Study: Children As Young As Five Exhibit Bias Against People Who Appear Unclean
A new study has found that biases against people perceived to be physically unclean and unhygienic start as early as five years old, and persist into adulthood.
Published in Journal of Experimental Child Psychology by researchers from Boston College and Franklin & Marshall College, the study concluded that children and adults were less likely to trust information from people who looked unclean. They also found that participants were less likely to attribute positive traits — such as intelligence or kindness — to individuals they thought were unclean or unhygienic.
“Taken as a whole, these findings suggest that people who are perceived to be dirty will be frequently mistrusted, marginalized, maligned, and misunderstood from an early age,” the researchers concluded in their study.
Researchers believe that the study’s findings may have social implications in the ongoing Covid19 crisis. People may apply these prejudices to those diagnosed with the disease and ultimately adopt negative beliefs and attitudes towards them. “It will be critically important for both children and adults to know to stay away from individuals who are contagious. However, it is possible that the stigma directed toward those who test positive for the coronavirus will last well beyond the course of the illness, and that other, less warranted avoidance tendencies will form and persist,” said Angie Johnston, a co-author of the report.
Researchers conducted three experiments with a group of 260 participants, including children aged 5-9 and adults, from India and the U.S. Respondents were shown photos of identical twins, one dressed neatly and in a clean setting and the other in stained, disheveled clothing in a littered setting. After this task, the team concluded based on results of a questionnaire that both children and adults considered clean adults to be more likely to possess favorable traits, such as intelligence or kindness, as compared to dirty adults. Adults were also more likely to trust information coming from clean adults.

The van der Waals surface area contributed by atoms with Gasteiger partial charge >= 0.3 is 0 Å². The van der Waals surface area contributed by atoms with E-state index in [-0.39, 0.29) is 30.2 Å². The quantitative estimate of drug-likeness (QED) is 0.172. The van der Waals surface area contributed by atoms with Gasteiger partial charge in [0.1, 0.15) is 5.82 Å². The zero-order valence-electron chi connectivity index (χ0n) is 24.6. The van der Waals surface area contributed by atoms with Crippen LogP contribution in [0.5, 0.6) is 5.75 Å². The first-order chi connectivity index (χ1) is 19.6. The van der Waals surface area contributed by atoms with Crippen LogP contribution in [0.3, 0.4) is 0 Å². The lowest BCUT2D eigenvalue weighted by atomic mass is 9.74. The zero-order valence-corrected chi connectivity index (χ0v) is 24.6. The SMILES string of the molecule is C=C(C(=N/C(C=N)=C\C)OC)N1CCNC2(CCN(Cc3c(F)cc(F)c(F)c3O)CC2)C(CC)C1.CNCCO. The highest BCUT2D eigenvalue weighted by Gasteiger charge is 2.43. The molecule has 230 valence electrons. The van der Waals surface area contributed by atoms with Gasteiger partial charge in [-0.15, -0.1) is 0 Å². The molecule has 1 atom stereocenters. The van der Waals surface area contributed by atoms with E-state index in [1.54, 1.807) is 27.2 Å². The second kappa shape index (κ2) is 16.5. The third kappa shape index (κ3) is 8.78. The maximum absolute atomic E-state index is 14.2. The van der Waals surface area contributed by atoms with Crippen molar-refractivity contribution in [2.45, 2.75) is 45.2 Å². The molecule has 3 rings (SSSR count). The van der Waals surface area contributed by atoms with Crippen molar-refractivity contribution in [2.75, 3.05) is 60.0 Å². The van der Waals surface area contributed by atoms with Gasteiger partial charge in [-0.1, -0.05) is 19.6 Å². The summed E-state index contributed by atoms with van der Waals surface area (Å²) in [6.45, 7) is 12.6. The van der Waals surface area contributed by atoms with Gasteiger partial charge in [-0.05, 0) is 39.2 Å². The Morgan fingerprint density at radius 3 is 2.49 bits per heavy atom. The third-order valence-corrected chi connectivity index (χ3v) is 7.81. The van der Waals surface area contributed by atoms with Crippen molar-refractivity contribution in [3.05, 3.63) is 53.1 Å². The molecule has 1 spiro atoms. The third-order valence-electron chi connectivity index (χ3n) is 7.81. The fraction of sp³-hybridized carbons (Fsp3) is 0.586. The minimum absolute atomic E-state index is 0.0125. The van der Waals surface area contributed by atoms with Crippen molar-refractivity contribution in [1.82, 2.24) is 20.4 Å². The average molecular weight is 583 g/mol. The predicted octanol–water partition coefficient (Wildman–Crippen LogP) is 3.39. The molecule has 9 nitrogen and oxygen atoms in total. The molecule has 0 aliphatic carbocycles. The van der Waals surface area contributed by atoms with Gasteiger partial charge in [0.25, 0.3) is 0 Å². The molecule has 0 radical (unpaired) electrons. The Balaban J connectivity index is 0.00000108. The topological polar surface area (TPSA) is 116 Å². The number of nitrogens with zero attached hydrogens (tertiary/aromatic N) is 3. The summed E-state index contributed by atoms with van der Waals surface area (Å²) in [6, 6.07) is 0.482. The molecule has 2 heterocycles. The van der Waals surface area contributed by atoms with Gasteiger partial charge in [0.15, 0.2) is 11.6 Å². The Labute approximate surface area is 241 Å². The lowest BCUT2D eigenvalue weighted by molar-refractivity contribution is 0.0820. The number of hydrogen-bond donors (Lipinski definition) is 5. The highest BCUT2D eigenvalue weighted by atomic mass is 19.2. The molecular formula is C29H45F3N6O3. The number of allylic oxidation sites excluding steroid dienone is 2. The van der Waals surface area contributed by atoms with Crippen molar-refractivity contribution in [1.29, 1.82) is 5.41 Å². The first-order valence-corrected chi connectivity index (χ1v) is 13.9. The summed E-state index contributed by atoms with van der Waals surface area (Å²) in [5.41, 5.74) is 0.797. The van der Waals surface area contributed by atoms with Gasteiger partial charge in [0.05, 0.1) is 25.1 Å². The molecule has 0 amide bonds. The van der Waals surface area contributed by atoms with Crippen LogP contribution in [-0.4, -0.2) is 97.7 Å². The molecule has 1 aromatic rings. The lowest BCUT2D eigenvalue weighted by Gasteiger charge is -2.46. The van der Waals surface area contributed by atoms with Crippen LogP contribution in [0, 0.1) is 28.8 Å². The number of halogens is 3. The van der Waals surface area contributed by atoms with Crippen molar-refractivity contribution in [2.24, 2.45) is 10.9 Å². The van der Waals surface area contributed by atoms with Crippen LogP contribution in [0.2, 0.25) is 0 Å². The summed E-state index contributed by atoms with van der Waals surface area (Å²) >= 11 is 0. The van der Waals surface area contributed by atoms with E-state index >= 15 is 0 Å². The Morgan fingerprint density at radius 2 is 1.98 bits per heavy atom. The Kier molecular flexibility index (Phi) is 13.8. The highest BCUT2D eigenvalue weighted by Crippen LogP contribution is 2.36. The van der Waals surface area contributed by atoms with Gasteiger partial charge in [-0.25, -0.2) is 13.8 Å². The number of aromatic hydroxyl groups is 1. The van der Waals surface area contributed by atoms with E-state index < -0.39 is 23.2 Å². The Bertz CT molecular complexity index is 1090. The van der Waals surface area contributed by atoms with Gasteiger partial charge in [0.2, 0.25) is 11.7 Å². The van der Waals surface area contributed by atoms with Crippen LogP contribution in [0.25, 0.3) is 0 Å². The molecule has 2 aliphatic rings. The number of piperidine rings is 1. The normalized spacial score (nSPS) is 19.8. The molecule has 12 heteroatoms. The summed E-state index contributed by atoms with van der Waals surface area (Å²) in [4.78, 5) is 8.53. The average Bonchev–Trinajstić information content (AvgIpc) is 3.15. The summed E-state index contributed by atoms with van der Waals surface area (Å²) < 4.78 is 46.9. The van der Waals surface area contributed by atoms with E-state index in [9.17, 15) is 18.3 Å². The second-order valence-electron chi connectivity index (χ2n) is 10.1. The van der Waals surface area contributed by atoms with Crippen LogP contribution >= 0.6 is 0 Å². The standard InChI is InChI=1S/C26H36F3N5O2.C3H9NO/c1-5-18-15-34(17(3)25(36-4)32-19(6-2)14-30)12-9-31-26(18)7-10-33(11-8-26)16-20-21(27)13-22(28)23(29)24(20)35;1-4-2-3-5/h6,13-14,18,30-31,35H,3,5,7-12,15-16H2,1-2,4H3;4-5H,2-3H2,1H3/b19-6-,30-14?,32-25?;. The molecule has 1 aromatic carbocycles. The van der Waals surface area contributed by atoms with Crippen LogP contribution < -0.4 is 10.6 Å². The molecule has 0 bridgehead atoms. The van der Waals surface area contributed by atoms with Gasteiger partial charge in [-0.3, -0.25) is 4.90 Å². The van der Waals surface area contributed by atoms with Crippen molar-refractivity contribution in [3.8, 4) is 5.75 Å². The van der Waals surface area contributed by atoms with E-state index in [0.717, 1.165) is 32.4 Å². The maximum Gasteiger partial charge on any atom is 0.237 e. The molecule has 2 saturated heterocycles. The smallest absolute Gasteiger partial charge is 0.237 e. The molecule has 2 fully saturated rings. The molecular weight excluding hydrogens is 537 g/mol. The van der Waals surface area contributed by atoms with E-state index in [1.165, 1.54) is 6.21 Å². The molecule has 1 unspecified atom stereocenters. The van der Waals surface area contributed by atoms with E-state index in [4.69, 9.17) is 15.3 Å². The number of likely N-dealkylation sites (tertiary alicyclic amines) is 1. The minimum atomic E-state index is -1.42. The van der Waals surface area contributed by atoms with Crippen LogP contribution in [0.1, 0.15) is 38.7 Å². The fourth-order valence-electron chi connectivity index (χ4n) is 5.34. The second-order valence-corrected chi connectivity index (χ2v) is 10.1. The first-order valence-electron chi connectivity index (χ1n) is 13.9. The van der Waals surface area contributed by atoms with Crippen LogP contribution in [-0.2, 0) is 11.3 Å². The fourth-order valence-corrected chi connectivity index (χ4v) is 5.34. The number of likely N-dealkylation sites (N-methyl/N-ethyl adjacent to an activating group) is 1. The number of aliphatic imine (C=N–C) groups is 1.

In the second experiment, respondents were shown images of children along with an explanation for their dirtiness, such as illness, or accidental spillage. The researchers found that children and adults once again strongly favored the cleaner-looking photographs of people, regardless of the cause of dirtiness.
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The third time, both experiments were replicated among participants in India, which according to the researchers, is “a country that has historically endorsed strong purity norms.” They observed similar results.
“These biases are generally constant across different causes of dirtiness,” said Joshua Rottman, an assistant professor at Franklin & Marshall and co-author on the report in the press release. “There are no clear differences between biases directed toward individuals who are sick versus individuals who are intentionally dirty versus individuals who are accidentally dirty.”
Hygiene, of course, has many health benefits, which is one possible explanation for a root cause of bias against people who don’t exhibit physical ‘cleanliness.’ However, according to Rottman, these biases may lead to prejudice against even towards those who are dirty or sick for no fault of theirs; for instance, because they are homeless or involved in jobs that get them dirty.
Researchers are also trying to determine whether the results are similar for those who are considered “dirty” because of the existing stereotypes against certain groups of people, such as immigrants.
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